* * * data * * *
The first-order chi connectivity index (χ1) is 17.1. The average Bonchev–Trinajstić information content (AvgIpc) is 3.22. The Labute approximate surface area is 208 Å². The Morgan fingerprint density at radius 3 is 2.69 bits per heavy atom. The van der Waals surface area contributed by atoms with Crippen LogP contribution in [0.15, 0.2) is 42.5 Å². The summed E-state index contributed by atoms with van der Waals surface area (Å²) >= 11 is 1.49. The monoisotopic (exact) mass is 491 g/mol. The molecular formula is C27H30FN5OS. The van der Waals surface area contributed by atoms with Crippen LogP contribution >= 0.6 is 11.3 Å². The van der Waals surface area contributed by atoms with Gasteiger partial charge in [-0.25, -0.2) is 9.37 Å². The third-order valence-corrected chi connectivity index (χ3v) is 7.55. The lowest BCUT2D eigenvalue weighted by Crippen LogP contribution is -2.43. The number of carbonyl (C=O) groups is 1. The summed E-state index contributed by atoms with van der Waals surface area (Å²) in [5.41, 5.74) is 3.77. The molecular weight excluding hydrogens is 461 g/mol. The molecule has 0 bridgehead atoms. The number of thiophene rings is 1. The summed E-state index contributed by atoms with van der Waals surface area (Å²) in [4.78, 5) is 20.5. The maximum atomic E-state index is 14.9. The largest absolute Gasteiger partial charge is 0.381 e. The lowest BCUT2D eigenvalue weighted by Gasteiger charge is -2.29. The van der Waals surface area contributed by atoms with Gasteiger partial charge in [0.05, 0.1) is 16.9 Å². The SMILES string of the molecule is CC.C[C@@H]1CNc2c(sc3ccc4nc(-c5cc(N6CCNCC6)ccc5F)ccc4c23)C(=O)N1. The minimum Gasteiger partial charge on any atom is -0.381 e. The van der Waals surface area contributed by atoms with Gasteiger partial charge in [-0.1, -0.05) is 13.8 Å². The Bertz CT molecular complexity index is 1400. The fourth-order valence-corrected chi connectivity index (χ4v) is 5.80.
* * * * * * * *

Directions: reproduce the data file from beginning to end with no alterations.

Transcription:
The first-order chi connectivity index (χ1) is 17.1. The average Bonchev–Trinajstić information content (AvgIpc) is 3.22. The Labute approximate surface area is 208 Å². The Morgan fingerprint density at radius 3 is 2.69 bits per heavy atom. The van der Waals surface area contributed by atoms with Crippen LogP contribution in [0.15, 0.2) is 42.5 Å². The summed E-state index contributed by atoms with van der Waals surface area (Å²) >= 11 is 1.49. The monoisotopic (exact) mass is 491 g/mol. The molecular formula is C27H30FN5OS. The van der Waals surface area contributed by atoms with Crippen LogP contribution >= 0.6 is 11.3 Å². The van der Waals surface area contributed by atoms with Gasteiger partial charge in [-0.25, -0.2) is 9.37 Å². The third-order valence-corrected chi connectivity index (χ3v) is 7.55. The lowest BCUT2D eigenvalue weighted by Crippen LogP contribution is -2.43. The number of carbonyl (C=O) groups is 1. The summed E-state index contributed by atoms with van der Waals surface area (Å²) in [5.41, 5.74) is 3.77. The molecular weight excluding hydrogens is 461 g/mol. The molecule has 0 bridgehead atoms. The number of thiophene rings is 1. The summed E-state index contributed by atoms with van der Waals surface area (Å²) in [4.78, 5) is 20.5. The maximum atomic E-state index is 14.9. The largest absolute Gasteiger partial charge is 0.381 e. The lowest BCUT2D eigenvalue weighted by Gasteiger charge is -2.29. The van der Waals surface area contributed by atoms with Gasteiger partial charge in [0.05, 0.1) is 16.9 Å². The SMILES string of the molecule is CC.C[C@@H]1CNc2c(sc3ccc4nc(-c5cc(N6CCNCC6)ccc5F)ccc4c23)C(=O)N1. The minimum Gasteiger partial charge on any atom is -0.381 e. The van der Waals surface area contributed by atoms with Gasteiger partial charge in [-0.1, -0.05) is 13.8 Å². The Bertz CT molecular complexity index is 1400. The fourth-order valence-corrected chi connectivity index (χ4v) is 5.80.